The wreckage of Kibbutz Be'eri.

Gaza war will cost Israel economy over $17 billion

Meitav Investments House estimates that the costs of the war with Hamas will be double the cost of the Second Lebanon War, compensation for all those affected to reach NIS 17 billion ($4.18 billion), and tax revenue loss of NIS 31 billion ($7.1 billion)

Israel’s war against Hamas is expected to cost over NIS 70 billion ($17.2 billion), about 3.5% of GDP, according to the chief economist of Meitav Investments House, Alex Zabezhinsky. He divides the damages into four categories: the direct cost of the war, compensation for property damage, economic assistance (business continuity, household support), and loss of state income due to economic disruption. This estimate is higher than that of the Bank of Israel and the Treasury, which unofficially have estimated that the impact will be a loss of 2-3% GDP.
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מלחמת עזה קיבוץ בארי 21.10.23
מלחמת עזה קיבוץ בארי 21.10.23
The wreckage of Kibbutz Be'eri.
(Credit: Dana Koppel)
According to Meitav's estimates, the war is expected to last about 60 days and will be costlier than any other recent conflict. Its direct cost will be approximately 25 billion NIS ($6.17 billion) including ammunition and mobilization of reservists, and will be double the cost of the Second Lebanon War. Meitav estimates that compensation for all those affected (individuals and businesses) could reach 17 billion NIS ($4.2 billion), and a loss of tax income due to a GDP reduction of 31 billion NIS ($7.6 billion). Meitav calculates that the loss of tax-based state revenues will translate to about a 1.5% GDP loss, or about 28 billion NIS ($6.9 billion).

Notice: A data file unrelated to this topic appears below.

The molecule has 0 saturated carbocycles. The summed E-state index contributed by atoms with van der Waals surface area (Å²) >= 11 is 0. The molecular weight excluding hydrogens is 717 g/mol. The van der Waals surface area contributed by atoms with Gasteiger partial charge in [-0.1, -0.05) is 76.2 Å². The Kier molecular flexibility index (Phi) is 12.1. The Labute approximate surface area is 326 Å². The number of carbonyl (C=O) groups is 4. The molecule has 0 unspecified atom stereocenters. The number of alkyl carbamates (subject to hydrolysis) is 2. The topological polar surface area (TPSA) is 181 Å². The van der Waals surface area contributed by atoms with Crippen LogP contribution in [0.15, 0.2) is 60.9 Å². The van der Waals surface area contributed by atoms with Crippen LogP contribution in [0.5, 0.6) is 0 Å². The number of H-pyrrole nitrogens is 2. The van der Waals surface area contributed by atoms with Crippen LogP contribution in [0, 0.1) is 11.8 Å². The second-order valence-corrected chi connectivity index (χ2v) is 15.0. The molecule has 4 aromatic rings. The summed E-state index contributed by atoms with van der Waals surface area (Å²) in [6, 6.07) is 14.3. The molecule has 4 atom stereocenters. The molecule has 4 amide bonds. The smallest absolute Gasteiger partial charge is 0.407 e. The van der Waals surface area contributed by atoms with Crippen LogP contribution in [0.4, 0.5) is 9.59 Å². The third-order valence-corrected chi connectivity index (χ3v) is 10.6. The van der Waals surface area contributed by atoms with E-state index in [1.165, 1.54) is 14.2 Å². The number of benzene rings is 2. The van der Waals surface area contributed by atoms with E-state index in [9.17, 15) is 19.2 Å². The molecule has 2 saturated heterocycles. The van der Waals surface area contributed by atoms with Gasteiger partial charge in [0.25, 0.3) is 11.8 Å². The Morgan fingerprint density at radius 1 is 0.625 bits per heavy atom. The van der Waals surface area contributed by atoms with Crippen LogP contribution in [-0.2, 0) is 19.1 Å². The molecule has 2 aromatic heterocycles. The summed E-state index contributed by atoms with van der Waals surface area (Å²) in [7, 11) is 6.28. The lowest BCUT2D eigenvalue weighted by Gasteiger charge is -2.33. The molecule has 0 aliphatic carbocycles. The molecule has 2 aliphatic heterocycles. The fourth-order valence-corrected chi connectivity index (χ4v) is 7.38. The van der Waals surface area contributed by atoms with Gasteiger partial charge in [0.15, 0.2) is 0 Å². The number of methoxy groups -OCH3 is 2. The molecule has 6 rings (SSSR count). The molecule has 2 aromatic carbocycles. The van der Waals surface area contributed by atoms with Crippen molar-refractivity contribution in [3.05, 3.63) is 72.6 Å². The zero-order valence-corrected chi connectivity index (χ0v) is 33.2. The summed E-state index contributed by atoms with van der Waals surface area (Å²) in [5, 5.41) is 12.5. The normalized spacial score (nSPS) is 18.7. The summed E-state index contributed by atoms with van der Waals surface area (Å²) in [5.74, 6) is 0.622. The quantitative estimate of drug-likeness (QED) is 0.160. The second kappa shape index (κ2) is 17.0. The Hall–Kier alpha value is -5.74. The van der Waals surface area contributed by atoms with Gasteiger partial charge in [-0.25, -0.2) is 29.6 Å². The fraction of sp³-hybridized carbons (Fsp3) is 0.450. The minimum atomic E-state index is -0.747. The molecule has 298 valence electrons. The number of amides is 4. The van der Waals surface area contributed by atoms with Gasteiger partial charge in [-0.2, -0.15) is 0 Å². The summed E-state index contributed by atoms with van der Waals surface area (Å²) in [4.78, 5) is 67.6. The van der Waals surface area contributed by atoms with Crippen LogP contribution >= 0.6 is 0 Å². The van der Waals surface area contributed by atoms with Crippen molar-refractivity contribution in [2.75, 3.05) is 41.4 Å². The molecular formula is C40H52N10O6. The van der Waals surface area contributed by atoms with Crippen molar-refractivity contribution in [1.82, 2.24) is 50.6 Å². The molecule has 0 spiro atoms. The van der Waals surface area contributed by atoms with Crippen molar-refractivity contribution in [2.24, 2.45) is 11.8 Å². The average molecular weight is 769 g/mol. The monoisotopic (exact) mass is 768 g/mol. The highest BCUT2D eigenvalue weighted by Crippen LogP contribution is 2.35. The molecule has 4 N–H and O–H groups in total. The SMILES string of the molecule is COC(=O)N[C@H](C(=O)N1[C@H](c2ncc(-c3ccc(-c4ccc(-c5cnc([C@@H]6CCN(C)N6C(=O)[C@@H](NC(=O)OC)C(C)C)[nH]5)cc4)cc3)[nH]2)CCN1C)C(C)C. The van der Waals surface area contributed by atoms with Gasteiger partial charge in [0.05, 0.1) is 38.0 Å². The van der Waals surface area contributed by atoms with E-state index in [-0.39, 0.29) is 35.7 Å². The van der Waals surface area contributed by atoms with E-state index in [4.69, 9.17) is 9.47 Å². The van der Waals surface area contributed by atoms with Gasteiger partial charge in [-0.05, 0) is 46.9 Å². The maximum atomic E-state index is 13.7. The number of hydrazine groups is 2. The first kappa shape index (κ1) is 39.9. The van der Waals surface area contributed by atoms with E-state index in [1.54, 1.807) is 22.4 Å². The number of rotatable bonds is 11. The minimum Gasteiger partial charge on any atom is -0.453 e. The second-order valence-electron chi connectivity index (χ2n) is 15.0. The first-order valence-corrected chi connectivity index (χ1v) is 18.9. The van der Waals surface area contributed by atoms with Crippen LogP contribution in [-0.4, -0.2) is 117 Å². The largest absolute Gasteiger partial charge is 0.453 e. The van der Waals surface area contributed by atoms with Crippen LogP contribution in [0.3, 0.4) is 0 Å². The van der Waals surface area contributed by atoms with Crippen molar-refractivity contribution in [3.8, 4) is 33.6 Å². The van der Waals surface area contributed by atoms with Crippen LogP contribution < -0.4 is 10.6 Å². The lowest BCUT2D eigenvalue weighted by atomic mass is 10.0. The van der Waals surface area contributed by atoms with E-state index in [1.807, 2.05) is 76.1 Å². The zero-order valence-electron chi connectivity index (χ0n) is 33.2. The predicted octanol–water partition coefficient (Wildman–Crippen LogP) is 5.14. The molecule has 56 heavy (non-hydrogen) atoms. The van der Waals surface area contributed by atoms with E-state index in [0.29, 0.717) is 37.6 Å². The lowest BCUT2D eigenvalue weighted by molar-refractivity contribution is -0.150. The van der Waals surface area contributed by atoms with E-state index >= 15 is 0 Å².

Additionally, Meitav suggests that by the end of 2023, the deficit will rise to 3% of GDP, compared to the pre-war forecast of about 1.5%. As a result of the expected increase in the deficit, gross borrowing may rise by approximately 50 billion NIS ($12.3 billion) by the end of the year, assuming that the Ministry of Finance uses about 10 billion NIS ($2.4 billion) from cash reserves.
"It is likely that they will try to reduce the scope of borrowing by cutting budget expenditures, such as freezing coalition funds, but they will still need to raise about 37 billion NIS ($9.1 billion) in the last two months. The market will find it challenging to absorb such high amounts,” says Zabezhinsky.
He estimates that the Ministry of Finance will borrow lower amounts in 2023, and the rest will be included in what they borrow in the following year. Meitav points out that the Bank of Israel Act allows the ministry to request assistance (a bridging loan) from the Bank of Israel in the amount of about 10 billion NIS ($2.4 billion) for five months.
The picture is more complex for 2024. There is expected to be a GDP deficit of 4% compared to a pre-war forecast of 2.5%, which would require the finance ministry to maintain a monthly borrowing pace of about 12 billion NIS ($2.9 billion) in the local bond market, in addition to raising about 25 billion NIS ($6.1 billion) in foreign markets.
According to Meitav's estimates, by the end of 2024, the debt-GDP ratio will grow to about 62%, compared to about 59% today. All of this is against the backdrop of an expected decrease in economic growth to 2.8% this year and to 2% in 2024.